Highlights from Derek Jeter’s storied baseball career are often famous enough to be described in quick phrases.
There’s The Flip, the “Mr. November” World Series home run, the home run for his 3,000th hit and the walk-off single that ended his career at Yankee Stadium.
Those highlights, along with a series of others, played on a screen at the Westchester Marriott in Tarrytown recently before Jeter was called to the stage to talk with broadcaster Jeremy Schaap about his career and life since he donned pinstripes for the final time in 2014.
Jeter said he’s still looking for things that quench his “competitive thirst,” which include improving his golf handicap.
But several hundred guests of the Business Council of Westchester’s “Getting in the Game” event came to hear him talk about that other sport, the one that led him to a storied career as New York Yankees shortstop. It has included five World Series titles, 14 All-Star game appearances and the retirement of his No. 2 jersey this spring — not to mention a likely date with Cooperstown.
Schaap, an eight-time Emmy Award-winning broadcaster at ESPN (and son of sportswriter Dick Schaap), asked Jeter which of the World Series titles he was most proud of. Was it the one earned with the all-time great 1998 team, which won a record-setting 114 games in the regular season and swept the Series, or the 2000 team, which squeaked into the playoffs with just 87 wins before getting hot in October and beating the New York Mets in the Subway Series?
Jeter, who announced last month that he and his supermodel wife, Hannah, are expecting their first child, said picking a favorite World Series team would be like asking a parent to pick a favorite child — though he did seem to lean toward one particular team.
“From wire to wire, I think the ’98 team is pretty special,” Jeter said. “Every year there are different things you go through, you’re faced with adversity and you overcome adversity, but ’98 was probably the most special group I’ve been a part of.”
Schaap also asked Jeter, who led the Yankees as team captain for the last 12 of his 20 seasons, about the different kinds of leadership he experienced early in his career, particular that of Paul O’Neill. A right fielder who played with Jeter from ’96 through 2001, O’Neill was a five-time All-Star who was known for his water-cooler smashing temper.
“Paul’s a little crazy,” Jeter said, drawing a laugh from the crowd. “There are different types of leaders. You have vocal leaders, people who lead by example. You want to have multiple leaders on the team… Paul O’Neill was a fiery leader. Tino [Martinez] was the same way.” On the other hand, centerfielder-musician Bernie Williams (October 2015 WAG) led quietly, Jeter added, when he wasn’t lost in his own creative thoughts.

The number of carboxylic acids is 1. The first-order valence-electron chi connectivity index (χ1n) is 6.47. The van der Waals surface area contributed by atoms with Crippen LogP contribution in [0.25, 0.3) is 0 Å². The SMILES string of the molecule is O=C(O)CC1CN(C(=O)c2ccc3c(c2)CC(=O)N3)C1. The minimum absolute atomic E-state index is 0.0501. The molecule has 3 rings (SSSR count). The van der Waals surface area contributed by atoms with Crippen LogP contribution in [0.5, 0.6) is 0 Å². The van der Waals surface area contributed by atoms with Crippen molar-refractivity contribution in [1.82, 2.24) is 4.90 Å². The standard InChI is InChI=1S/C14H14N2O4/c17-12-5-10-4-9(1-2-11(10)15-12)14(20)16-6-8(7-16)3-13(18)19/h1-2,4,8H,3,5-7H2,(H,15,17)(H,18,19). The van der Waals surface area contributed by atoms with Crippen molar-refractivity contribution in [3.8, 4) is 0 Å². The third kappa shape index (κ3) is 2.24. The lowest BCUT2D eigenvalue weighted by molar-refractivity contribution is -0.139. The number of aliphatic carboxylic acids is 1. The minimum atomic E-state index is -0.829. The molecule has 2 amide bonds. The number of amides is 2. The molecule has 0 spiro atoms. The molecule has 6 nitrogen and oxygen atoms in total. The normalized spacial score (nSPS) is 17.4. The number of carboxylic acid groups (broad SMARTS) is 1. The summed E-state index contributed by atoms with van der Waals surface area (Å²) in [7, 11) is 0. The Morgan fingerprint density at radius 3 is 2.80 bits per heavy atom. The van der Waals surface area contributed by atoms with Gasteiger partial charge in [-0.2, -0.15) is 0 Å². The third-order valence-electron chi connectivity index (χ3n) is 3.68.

While Schaap said he would be “more than happy to talk old baseball stuff for the whole time,” he noted they were also there to talk about Jeter’s entry into the business world. It was a Business Council event, after all. Jeter said he may be just as busy now as he was as a player, though in different ways.
“I never wanted to wake up and look in the mirror and say, ‘What am I going to do now?’” Jeter said.
He continues to run his Turn 2 Foundation, which seeks to keep young people away from drugs and alcohol and focused on healthy lifestyles. He also has an imprint through Simon & Schuster that publishes adult nonfiction, children’s picture books and fiction aimed at middle-grade students.
But his most high-profile venture is undoubtedly is The Players’ Tribune. The website was created to provide “athletes with a platform to connect directly with their fans in their own words,” according to a description on the site.
Throughout his career, Jeter was careful with his comments to journalists. So it was a surprise to some that he jumped from the diamond into the media world.
“A lot of time athletes get a bad rap, because people say they don’t want to speak up, they don’t want to share their thoughts. I heard it about myself all the time,” Jeter said. “My job was to limit distractions for my team and I knew what some members of the media were looking for. They’re looking for headlines. And a lot of athletes do want to speak up, they have interests, things that are on their mind. So we wanted to provide them with that platform and the tools to do it an effective way.”
The Players’ Tribune has quickly become a major force in sports journalism. It publishes all first-person accounts written by athletes, from megastars like Jeter to lesser-known NFL journeymen.
It’s not just a site for players to promote their pet projects. The site has broken news and given players a voice on social issues. The Players’ Tribune had possibly the biggest sports scoop of 2016 — the decision of NBA MVP Kevin Durant to sign with the Golden State Warriors in July, which Durant announced himself in an article on the site. It has recruited more than 1,000 athlete-contributors.
While Jeter acknowledged journalists could view the site as a threat, he said he sees The Players’ Tribune as a complement to the traditional sports beat reporting.
“It’s been great, because when athletes are speaking to a trusted source, it’s amazing what stories come out,” Jeter said.
What’s next for him? Since retiring, he’s been open about wanting to own a baseball team. On this particular occasion, however, he was tight-lipped on which big league franchise in particular appealed to him.
“Unfortunately you don’t pick and choose where you own a team,” he said. “A lot of these are generational, so they don’t come up all the time. But that’s the next move.”
For more, visit theplayerstribune.com.